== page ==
Chilling cookie dough before baking solidifies the fat in the cookies. As the cookies bake, the fat in the chilled cookie dough takes longer to melt than room-temperature fat. And the longer the fat remains solid, the less cookies spread.
As a general rule of thumb, you should refrigerate cookie dough for at least 30 minutes and up to 24 hours.
If you want to ripen a cookie dough recipe that tells you to bake them right away, just allow your ripened dough to come to room temperature before baking.
Many cookie recipes call for long refrigeration times, but a finicky dough or a little extra chilling time can result in dough that’s as hard as a rock, and nearly impossible to work with. Merrill recommends putting dough near a warm stove, and pounding it with a rolling pin once it starts to soften.
How long does it take refrigerated dough to come to room temperature?
How long can dough sit after refrigeration? If dough has been kept in the refrigerator overnight it will take up to two hours to warm up. If the temperature of the room is cold and the size of the prepared dough is large it may be able to sit out for longer.
As a general rule, any cookie dough left on the counter at room temperature will be good for 2-4 hours but then may risk going bad, especially if it is already past its “best by” date. The cool, dark, air-free container in your fridge or freezer will be the best place to maximize the lifespan of your cookie dough.
If you start a cookie recipe only to realize you have to chill the dough for longer than the time you have, you can freeze the cookie dough for a bit to speed up the chilling time. Here’s what our Test Kitchen recommends: Place the cookie dough in the freezer for one-quarter of the recommended refrigerator time.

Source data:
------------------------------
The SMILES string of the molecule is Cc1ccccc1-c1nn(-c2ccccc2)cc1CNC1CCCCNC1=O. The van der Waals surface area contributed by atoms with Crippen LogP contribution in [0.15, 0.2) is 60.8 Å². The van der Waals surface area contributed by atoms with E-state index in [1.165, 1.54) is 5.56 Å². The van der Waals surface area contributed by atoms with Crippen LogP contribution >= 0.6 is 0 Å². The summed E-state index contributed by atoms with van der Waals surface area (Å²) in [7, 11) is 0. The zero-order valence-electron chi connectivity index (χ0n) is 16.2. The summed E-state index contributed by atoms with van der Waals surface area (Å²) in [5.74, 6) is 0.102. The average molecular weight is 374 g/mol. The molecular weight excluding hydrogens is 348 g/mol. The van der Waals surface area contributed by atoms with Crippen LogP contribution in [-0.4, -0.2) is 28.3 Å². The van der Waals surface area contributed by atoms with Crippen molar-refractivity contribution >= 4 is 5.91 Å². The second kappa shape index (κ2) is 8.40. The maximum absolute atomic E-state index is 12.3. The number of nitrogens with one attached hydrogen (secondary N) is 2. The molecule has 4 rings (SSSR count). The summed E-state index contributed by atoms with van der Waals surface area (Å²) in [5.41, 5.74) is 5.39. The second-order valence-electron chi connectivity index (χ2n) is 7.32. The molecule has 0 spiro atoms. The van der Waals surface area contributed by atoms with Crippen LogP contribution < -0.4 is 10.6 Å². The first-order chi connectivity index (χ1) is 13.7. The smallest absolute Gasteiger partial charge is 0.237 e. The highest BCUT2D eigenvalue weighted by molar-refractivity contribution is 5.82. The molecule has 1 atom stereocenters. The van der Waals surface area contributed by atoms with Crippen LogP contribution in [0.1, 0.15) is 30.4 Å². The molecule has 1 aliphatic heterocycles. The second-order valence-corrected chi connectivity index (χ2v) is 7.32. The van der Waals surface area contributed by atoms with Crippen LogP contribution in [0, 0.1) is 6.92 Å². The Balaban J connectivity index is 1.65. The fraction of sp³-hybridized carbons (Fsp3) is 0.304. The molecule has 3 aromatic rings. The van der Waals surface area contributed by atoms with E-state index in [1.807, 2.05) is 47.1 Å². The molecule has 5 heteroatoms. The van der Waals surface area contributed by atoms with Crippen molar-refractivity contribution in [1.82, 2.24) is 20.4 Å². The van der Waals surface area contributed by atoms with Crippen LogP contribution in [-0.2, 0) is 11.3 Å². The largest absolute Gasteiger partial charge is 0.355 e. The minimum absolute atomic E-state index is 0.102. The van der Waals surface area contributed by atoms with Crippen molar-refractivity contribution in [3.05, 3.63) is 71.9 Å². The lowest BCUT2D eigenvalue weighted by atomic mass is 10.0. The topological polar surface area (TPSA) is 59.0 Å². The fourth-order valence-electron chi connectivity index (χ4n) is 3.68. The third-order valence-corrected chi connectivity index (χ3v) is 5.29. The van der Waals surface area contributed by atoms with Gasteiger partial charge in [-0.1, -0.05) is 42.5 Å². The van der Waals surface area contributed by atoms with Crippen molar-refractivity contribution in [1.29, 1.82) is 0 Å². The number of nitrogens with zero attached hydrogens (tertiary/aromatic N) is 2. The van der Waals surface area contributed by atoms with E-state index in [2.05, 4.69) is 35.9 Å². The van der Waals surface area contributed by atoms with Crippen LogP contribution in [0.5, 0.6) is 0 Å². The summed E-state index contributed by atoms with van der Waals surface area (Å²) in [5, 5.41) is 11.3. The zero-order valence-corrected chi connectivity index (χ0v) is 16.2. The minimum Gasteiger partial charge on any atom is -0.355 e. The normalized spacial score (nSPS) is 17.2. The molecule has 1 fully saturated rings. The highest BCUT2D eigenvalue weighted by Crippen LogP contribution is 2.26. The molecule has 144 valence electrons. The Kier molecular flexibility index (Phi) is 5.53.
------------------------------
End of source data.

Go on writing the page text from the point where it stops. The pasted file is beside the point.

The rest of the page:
When cookies aren’t spreading, it means that there’s too much dry ingredient (flour) soaking up all the liquid. … If you’re in the middle of baking a batch and the cookies still aren’t spreading, remove them from the oven, and use a spoon to slightly flatten them out before returning them to the oven.
Tough – For rolled cookies, your dough can become “tough” by adding too much flour to your pin or counter before rolling it out. To avoid this, try using as little flour as possible while preparing to roll your dough.
1 – Not Enough Fat
The most common reason for dry cookie dough is that there is not enough fat in the dough. Either the recipe itself didn’t call for enough fat or it was just measured incorrectly. Fat acts as a lubricant in cookie dough, greasing it up so that it is smooth and pliable.
Can you refrigerate dough after first rise?
Yes, risen dough CAN be placed in a refrigerator. Putting risen dough in the fridge is a common practice of home and professional bakers alike. Since yeast is more active when it’s warm, putting yeasted dough in a refrigerator or chilling it slows the yeast’s activity, which causes dough to rise at a slower rate.
When should I take dough out of fridge?
Once you bring the dough out of the cooler, keep it covered to prevent drying and let it temper at room temperature for upwards of 2½ hours or until the dough ball temperature reaches 50°F. Then you can take it to the make table for baking, and its propensity to bubble will be greatly reduced or even eliminated.
How do you use refrigerated dough?
You can leave the dough in the refrigerator for as long as 24 hours. When you need to use it, just take it out of the fridge, punch it down, and allow it to rest before shaping.